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Please use this identifier to cite or link to this item: http://hdl.handle.net/20.500.12128/6220
Title: Bóg-człowiek, bóg-zwierzę : zwierzęce twarze religii
Authors: Mitek-Dziemba, Alina
Keywords: ecotheology; Christianity; anthropocentricism; anthropology of religion; animality
Issue Date: 2015
Citation: Zoophilologica, Nr 1 (2015), s. 29-36
Abstract: The aim of this short article is to discuss the state of research in a field which attempts to combine animal studies with theology and religious studies, and to map its discourse, tentatively called “critical ecotheology” and construed as environmental ethics accompanied by a religious inspiration and theological justification which is derived from dogmas and religious attitudes of different world religions. The attempt at providing a theoretical framework for ecotheology was inspired by the pioneering work of scholars who came in September 2014 to Bonn, Germany, for a conference on human-animal relations in religious traditions. The problems brought up by their presentations provoked a discussion of the presence of animals in the thinking, practices, and rituals of various religions and their theologies, highlighting the role of religious culture in negotiating different senses of the animal. The article concludes with the idea that a review of religious and theological issues from the perspective of animal studies may lead to the revision of many concepts and theoretical paradigms within the history and anthropology of religion, while helping to articulate the significance of animals and the need for their protection in the activity of religious groups and individuals.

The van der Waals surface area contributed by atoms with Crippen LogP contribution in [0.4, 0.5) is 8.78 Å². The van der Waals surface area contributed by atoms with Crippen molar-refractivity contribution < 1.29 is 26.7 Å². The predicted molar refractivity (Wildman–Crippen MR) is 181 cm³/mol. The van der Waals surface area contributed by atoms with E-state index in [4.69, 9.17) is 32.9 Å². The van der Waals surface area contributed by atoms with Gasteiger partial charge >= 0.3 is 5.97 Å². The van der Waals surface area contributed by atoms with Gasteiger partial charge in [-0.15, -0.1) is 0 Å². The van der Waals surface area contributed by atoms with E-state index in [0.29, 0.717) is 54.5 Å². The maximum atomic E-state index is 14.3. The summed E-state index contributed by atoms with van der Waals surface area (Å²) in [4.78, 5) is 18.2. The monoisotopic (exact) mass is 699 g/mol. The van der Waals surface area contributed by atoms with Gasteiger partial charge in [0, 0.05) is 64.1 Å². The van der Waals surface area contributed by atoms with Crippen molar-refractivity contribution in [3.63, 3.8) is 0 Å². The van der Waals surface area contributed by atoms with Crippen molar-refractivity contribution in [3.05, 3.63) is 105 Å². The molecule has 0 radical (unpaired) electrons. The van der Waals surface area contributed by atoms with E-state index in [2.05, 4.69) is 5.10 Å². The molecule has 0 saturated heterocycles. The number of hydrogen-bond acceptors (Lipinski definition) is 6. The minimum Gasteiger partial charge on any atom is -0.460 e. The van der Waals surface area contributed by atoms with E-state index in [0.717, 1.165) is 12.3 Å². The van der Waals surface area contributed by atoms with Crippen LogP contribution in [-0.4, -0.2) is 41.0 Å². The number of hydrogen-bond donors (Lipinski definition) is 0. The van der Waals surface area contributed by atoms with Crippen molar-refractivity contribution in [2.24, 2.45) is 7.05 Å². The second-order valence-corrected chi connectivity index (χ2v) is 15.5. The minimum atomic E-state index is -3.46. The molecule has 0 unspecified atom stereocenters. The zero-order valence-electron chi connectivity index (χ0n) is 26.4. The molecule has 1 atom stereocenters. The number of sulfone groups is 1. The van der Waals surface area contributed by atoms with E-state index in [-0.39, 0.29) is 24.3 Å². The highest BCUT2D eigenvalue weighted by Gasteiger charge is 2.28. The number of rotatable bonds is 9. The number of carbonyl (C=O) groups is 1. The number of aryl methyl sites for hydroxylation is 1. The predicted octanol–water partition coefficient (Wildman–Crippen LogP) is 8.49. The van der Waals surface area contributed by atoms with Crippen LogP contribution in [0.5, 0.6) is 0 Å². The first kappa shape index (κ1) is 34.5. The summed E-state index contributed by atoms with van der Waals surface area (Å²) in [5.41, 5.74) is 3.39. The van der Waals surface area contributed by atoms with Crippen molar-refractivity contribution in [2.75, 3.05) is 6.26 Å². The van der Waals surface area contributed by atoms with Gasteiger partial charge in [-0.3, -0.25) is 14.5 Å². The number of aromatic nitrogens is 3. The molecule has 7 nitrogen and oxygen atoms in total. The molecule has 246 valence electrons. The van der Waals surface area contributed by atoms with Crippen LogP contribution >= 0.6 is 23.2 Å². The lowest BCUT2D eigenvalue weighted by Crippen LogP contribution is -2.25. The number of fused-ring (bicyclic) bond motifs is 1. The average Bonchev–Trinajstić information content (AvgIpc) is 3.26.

URI: http://hdl.handle.net/20.500.12128/6220
ISSN: 2451-3849
Appears in Collections:Artykuły (W.Hum.)

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